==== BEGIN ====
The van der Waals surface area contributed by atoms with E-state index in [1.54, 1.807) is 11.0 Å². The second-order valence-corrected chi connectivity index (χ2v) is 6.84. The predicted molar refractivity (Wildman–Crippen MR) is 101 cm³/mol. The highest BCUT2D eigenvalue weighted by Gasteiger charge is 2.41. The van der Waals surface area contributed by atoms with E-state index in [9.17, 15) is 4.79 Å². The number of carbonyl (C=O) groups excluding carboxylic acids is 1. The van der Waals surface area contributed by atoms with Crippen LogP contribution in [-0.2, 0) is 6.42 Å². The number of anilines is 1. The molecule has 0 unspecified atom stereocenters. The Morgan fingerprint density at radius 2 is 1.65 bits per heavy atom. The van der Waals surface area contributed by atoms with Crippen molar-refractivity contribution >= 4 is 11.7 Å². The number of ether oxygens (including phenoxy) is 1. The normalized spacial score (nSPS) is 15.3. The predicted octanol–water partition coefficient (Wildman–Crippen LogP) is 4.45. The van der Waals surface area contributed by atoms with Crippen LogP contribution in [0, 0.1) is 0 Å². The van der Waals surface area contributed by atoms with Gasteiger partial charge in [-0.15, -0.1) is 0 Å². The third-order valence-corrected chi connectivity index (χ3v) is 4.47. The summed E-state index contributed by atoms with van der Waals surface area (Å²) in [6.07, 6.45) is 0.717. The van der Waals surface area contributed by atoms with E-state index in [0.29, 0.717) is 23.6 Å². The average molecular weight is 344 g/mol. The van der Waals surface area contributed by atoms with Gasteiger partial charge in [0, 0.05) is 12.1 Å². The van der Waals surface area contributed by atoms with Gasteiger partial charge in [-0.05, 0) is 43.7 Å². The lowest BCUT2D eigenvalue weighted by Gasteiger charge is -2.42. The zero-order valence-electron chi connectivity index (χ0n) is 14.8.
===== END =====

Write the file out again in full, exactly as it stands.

The van der Waals surface area contributed by atoms with E-state index in [1.54, 1.807) is 11.0 Å². The second-order valence-corrected chi connectivity index (χ2v) is 6.84. The predicted molar refractivity (Wildman–Crippen MR) is 101 cm³/mol. The highest BCUT2D eigenvalue weighted by Gasteiger charge is 2.41. The van der Waals surface area contributed by atoms with E-state index in [9.17, 15) is 4.79 Å². The number of carbonyl (C=O) groups excluding carboxylic acids is 1. The van der Waals surface area contributed by atoms with Crippen LogP contribution in [-0.2, 0) is 6.42 Å². The number of anilines is 1. The molecule has 0 unspecified atom stereocenters. The Morgan fingerprint density at radius 2 is 1.65 bits per heavy atom. The van der Waals surface area contributed by atoms with Crippen molar-refractivity contribution >= 4 is 11.7 Å². The number of ether oxygens (including phenoxy) is 1. The normalized spacial score (nSPS) is 15.3. The predicted octanol–water partition coefficient (Wildman–Crippen LogP) is 4.45. The van der Waals surface area contributed by atoms with Crippen LogP contribution in [0, 0.1) is 0 Å². The van der Waals surface area contributed by atoms with Gasteiger partial charge in [-0.15, -0.1) is 0 Å². The third-order valence-corrected chi connectivity index (χ3v) is 4.47. The summed E-state index contributed by atoms with van der Waals surface area (Å²) in [6.07, 6.45) is 0.717. The van der Waals surface area contributed by atoms with E-state index in [0.29, 0.717) is 23.6 Å². The average molecular weight is 344 g/mol. The van der Waals surface area contributed by atoms with Gasteiger partial charge in [0, 0.05) is 12.1 Å². The van der Waals surface area contributed by atoms with Gasteiger partial charge in [-0.05, 0) is 43.7 Å². The lowest BCUT2D eigenvalue weighted by Gasteiger charge is -2.42. The zero-order valence-electron chi connectivity index (χ0n) is 14.8.